The chances of surviving being ejected, or flung out, from a crashing aircraft are pretty remote, though thankfully the chances of being in such a position in the first place are likewise remote, but those few who make it through such a catastrophe alive, often struggle to understand how they withstood the ordeal.
Modern commercial jets can carry hundreds of people 10 times faster than you can safely drive on a city street, which is 10 times faster than you can probably walk. Though millions of people witness it everyday, the transaction of physics between an airplane and gravity is unimaginably violent. If your puny body ever actually came face to face with what lies beyond your window seat, you’d die almost instantly, via several horrible mechanisms – hyperbaric trauma, friction, blunt force, hypoxia – competing to be the thing that actually killed you.
Not a topic I’ve ever given much though to… why don’t we tip air cabin crew? To take a stab at the question though, I’d have said it’s because I’m paying enough, by way of an air fare, to be flying in the first place, so why should I have to fork out anymore for the privilege?
The answer is, in short, because tips were for Black people. Black porters on trains and boats were tipped as a matter of course but, according to Barry, tipping a White person would have been equivalent to an insult. A journalist, writing in 1902, captured the thinking of the time when he expressed shock and dismay that “any native-born American could consent” to accepting a tip. “Tips go with servility,” he said. Accepting one was equivalent to affirming “I am less than you.” This interpretation of the meaning of a gratuity, alongside airlines’ need to inspire confidence and simple racism, is why we don’t tip flight attendants today.
This sounds like a physics exam question. If you ever wanted to stop a 747 aircraft taking off, by trying to restrain it with some cable, how thick would that cable need to be, assuming the craft’s engines were at full power? If you happen, therefore, to be sitting a physics test, then the good news is someone has worked out the answer.
I didn’t think flight numbers might, or might not, be something to boast about, but it seems the lower the flight number, the more popular, and prestigious, the flight you are on:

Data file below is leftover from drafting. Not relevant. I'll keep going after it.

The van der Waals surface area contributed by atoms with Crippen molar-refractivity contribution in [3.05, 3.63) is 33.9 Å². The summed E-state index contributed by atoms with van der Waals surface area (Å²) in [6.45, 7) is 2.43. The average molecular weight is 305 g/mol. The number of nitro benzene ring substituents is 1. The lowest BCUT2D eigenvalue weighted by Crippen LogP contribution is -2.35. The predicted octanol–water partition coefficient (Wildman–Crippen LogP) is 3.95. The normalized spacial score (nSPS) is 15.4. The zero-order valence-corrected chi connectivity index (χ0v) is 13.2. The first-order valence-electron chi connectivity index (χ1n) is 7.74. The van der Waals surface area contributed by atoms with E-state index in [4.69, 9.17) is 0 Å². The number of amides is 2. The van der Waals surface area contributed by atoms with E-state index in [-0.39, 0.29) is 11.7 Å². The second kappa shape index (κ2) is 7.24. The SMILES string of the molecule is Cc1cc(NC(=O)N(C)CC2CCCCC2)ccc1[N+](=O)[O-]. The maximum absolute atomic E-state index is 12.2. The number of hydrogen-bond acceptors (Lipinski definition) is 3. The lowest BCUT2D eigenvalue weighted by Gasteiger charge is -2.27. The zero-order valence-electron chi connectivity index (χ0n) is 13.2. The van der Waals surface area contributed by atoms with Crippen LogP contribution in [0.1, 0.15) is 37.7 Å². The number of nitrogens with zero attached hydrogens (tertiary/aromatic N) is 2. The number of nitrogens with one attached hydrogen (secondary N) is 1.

In general, the lower the number, the more “prestigious” the flight route is for that particular airline. One or two-digit numbers are typically assigned to popular routes – usually of the long-distance variety – such as United Flight 44 from Newark to London. If you find yourself on a flight with a low number, it’s a pretty safe bet that your flight is a regular moneymaker for the airline.
Window seats are generally favoured over aisle ones, the research found, with six per cent more bookings. It also revealed that fliers will slightly favour the right hand side of the aircraft over the left, with 54 per cent of passengers opting for that side.
This means I’m definitely weird… I’m usually on the left hand side, (it’s just where I seem to end up) and in an aisle seat (which I often request though, especially for longer flights).
The hardest part of flying an aeroplane is landing, that I learned from my days buzzing about in Cessna 152s. Misjudge your height, approach speed, cross winds, and, well, you may have to overshoot, or go around, and hopefully you’ll have that luxury open to you.
Landing a craft much larger than a Cessna 152, with or without flight experience, is likely another matter however. In the event then you ever hear the dreaded words “does anyone aboard have piloting experience” while on a flight, hopefully this guide to landing an aeroplane if you are not a pilot will be helpful:
Anyone who plays with a flight simulator should get to this point without any instructions, but now things will get stupidly fast. Adrenaline and not knowing what you are doing are the main reasons for this. To land you will have to forget everything you know about xplane of microsoft’s flight simulator. Using small movements you will keep the runway between your legs. Be patient, do only small corrections, if you over correct you will start zigzagging. Airplanes are like kayaks, they are always skidding and inertia make things take a bit longer, you need to wait for you input to make a difference. (this impression is actually caused by our notion of space).